Mar 5th, 2015
Coined in 1996 by Erik Veldhoen, author of the book The Demise of the Office, the concept of activity-based working (ABW) refers to a workplace strategy that provides workers with a choice of settings for various workplace activities. Instead of forcing individuals to perform all their tasks at one setting, ABW allows people to choose from a variety of settings the one that best suits their specific task.
It’s important not to mistake ABW with hot-desking, “an office organization system which involves multiple workers using a single physical work station or surface during different time periods” or working from home programs. While ABW does share a number of features with these workplace strategies and others, it essentially focuses on streamlining the worker’s experience in the office environment.
Lately, more and more organizations are turning to ABW solutions in response to the new trends directly impacting the workplace. Sustainability, the need to reduce real estate costs, technological innovation, globalization, and management culture are some of the most important drivers of this change. Instead of giving everyone a desk that lies empty for the majority of the day, activity-based working proposes a hybrid environment that provides people with shared spaces and amenities.
Fosters innovation by eliminating ‘locked’ areas. Traditional work environments consisting of private offices, cubicles, and closed meeting rooms make it difficult for individuals to find new experiences and get to know new people. In an ABW environment, spaces are designed to create opportunities for focused work and meaningful collaborations. Creativity often sparks from impromptu discussions with people with different experiences and knowledge, and such a free workplace encourages the sharing of information.
Accommodates diversity of personal and professional preferences. The new generation of workers has a drastically different perspective on what they expect from their employer and office environment. Among GenY and Millennials, there is currently the least tolerance for an environment and management approach that doesn’t align with their expectations and perspective of innovation, flexibility, and autonomy. Now more than ever, people want to be who they are, and the work environment serves only as a tool for self-actualization.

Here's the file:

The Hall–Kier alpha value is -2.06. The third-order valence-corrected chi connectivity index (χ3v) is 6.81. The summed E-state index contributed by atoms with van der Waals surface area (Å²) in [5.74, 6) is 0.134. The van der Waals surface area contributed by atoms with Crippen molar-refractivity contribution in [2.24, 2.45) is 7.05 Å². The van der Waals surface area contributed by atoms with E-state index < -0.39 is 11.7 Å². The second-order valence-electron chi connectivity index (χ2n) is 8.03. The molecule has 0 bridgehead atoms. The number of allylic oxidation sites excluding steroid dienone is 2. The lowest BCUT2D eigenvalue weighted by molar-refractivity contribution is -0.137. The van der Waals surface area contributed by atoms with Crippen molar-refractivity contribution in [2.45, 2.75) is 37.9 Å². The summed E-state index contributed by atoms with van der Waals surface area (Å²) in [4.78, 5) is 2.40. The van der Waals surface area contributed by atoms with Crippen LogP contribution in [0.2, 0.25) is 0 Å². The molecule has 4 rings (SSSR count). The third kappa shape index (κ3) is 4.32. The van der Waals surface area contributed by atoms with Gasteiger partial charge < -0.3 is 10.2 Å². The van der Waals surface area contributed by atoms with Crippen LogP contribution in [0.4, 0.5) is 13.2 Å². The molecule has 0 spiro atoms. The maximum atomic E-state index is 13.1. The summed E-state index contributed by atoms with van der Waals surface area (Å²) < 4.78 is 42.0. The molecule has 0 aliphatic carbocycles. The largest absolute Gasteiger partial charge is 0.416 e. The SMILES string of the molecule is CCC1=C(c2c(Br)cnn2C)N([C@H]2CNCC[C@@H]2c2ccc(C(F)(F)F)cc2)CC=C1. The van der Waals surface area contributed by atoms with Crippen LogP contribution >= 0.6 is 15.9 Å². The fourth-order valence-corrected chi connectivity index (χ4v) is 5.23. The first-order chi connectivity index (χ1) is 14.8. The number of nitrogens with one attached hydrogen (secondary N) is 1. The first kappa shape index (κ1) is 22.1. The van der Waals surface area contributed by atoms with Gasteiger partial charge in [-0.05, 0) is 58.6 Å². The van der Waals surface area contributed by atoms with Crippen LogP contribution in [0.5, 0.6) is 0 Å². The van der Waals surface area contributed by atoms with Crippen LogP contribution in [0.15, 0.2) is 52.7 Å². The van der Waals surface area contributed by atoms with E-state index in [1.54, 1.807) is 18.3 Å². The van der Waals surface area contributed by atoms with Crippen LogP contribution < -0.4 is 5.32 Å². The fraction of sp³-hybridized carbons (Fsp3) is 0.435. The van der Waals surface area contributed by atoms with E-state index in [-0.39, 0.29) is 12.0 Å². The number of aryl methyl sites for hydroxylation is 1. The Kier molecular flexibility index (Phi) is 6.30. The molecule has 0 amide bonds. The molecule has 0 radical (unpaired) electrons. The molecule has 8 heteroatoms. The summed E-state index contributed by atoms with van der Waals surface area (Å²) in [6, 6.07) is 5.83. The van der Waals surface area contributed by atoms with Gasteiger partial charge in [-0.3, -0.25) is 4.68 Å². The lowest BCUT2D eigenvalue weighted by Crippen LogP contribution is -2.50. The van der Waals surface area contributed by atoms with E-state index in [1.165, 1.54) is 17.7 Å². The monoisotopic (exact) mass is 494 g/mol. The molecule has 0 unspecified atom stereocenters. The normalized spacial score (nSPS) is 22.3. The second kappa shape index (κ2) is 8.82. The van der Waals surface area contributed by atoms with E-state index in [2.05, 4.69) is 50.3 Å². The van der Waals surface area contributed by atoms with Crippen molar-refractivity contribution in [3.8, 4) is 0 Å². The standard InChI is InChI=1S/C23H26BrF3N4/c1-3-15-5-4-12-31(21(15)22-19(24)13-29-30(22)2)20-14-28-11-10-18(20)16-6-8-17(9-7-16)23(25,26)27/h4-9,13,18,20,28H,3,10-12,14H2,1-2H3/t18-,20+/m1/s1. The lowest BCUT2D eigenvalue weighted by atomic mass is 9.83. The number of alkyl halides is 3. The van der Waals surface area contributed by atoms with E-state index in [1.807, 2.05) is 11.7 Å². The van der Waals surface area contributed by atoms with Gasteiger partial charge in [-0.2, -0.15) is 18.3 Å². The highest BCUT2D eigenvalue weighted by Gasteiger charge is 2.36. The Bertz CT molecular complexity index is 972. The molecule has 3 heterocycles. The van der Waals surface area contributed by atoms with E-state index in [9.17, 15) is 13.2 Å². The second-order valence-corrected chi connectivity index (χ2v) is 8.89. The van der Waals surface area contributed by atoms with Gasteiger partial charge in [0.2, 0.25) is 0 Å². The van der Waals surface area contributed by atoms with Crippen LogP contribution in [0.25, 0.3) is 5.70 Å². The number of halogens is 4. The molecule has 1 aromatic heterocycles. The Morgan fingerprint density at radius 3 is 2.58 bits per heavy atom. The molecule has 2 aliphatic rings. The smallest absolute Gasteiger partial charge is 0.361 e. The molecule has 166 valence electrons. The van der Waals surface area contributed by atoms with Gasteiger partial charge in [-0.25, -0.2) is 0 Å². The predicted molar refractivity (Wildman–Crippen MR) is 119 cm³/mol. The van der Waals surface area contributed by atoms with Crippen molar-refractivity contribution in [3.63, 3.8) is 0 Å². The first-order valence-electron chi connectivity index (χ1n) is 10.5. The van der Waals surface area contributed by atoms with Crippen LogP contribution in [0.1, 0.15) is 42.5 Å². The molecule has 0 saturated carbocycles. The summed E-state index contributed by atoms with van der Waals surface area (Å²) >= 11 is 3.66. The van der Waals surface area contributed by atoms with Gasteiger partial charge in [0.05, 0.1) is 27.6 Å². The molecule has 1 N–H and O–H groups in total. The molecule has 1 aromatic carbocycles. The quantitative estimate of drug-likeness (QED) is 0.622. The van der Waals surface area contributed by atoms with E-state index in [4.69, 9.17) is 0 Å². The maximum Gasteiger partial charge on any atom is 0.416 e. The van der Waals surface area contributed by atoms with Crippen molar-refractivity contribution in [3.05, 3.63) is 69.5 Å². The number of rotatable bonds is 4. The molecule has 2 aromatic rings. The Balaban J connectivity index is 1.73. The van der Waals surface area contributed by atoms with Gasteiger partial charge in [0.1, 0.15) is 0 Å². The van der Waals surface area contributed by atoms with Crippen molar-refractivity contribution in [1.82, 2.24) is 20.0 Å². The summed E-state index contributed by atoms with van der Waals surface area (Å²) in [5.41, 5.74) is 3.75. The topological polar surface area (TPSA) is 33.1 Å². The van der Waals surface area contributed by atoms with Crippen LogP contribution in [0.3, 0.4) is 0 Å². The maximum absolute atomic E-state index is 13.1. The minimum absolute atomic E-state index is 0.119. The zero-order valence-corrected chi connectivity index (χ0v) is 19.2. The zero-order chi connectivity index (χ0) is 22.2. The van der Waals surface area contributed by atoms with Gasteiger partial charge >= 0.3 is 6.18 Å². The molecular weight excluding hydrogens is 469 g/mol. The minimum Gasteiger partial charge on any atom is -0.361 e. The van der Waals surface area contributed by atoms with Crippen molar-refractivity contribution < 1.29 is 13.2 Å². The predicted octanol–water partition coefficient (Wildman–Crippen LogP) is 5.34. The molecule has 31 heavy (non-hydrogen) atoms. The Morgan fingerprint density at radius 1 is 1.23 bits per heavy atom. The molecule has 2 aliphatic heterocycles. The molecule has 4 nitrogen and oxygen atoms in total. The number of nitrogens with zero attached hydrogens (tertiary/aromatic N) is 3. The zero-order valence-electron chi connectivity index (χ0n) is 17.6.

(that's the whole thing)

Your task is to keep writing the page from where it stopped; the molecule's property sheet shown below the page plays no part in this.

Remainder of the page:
Supports employee wellbeing by encouraging movement. Perhaps the greatest disadvantage of a traditional work environment with assigned seating is the static work employees must perform, which often leads to chronic pain and severe health problems. In a work environment that intrinsically promotes movement and eliminates fixed workstations, this problem is solved. Stepping out of their chair more often, shifting work positions, and taking regular breaks will not only boost employee health and energy, but also increase their level of work performance.
Can meet resistance from workers. One of the greatest challenges in an ABW change management program focuses around non-assigned seating. Some employees will have a hard time giving up their personal space, while others might feel frustrated of having to pack up the desk at the end of each working day. The fear of not being seen in the office and territorial concerns associated with hierarchy may add to the mix and have the potential of alienating the workforce if not properly managed. To make the transition smoother and help workers come to terms with the concept of non-assigned seating, office managers should first introduce the concept of team zones, which are places where specific teams will reside. Such zone can act as the first contact point when trying to locate a team member.
Requires a higher level of trust from leaders. Implementing an ABW environment requires leaders to have a higher degree of trust in their employees and settle for less visibility. New communication and control methods must be established to ensure everyone is informed about project objectives and has all the tools necessary to achieve them. Since an activity-based working strategy creates a setting where people have more means to indulge their personal preferences and work styles, it’s essential for leaders to review their approach in order to make room for this greater diversity.
The transition from ‘me’ to ‘we’ requires increased training. Because the relationship between the manager and the worker changes in an activity-based working environment, training is required to support this shift. Employees must remain empowered and engaged, both professionally and socially. A sense of belongingness must be cultivated, while also promoting stronger connections between workers. On the other hand, leaders must be taught to acknowledge that employees may exhibit emotional reactions to their physical environment and understand the importance of addressing each resistor in particular.
Moving to an activity-based working environment is not only an interior design project, but a radical transformation requiring knowledge and experience. To ensure your future space will be cost-effective, attractive, and connected, contact an experienced office space planner and discuss the options that suit your business best.
About the Author
Lynne Lemieux, Founder and President of Alliance Interiors, has devoted more than 20 years of experience developing and implementing growth opportunities for some of Canada’s leading office furniture dealers. Her ability to provide clients with inspiring and versatile interior solutions for both business and home office environments has garnered her title of Aboriginal Business Woman of the Year in the city of Toronto for 2012. In her spare time, Lynne takes an active interest in politics, public speaking, and philanthropy, but also enjoys gardening, interior decorating, cooking, yoga, and traveling.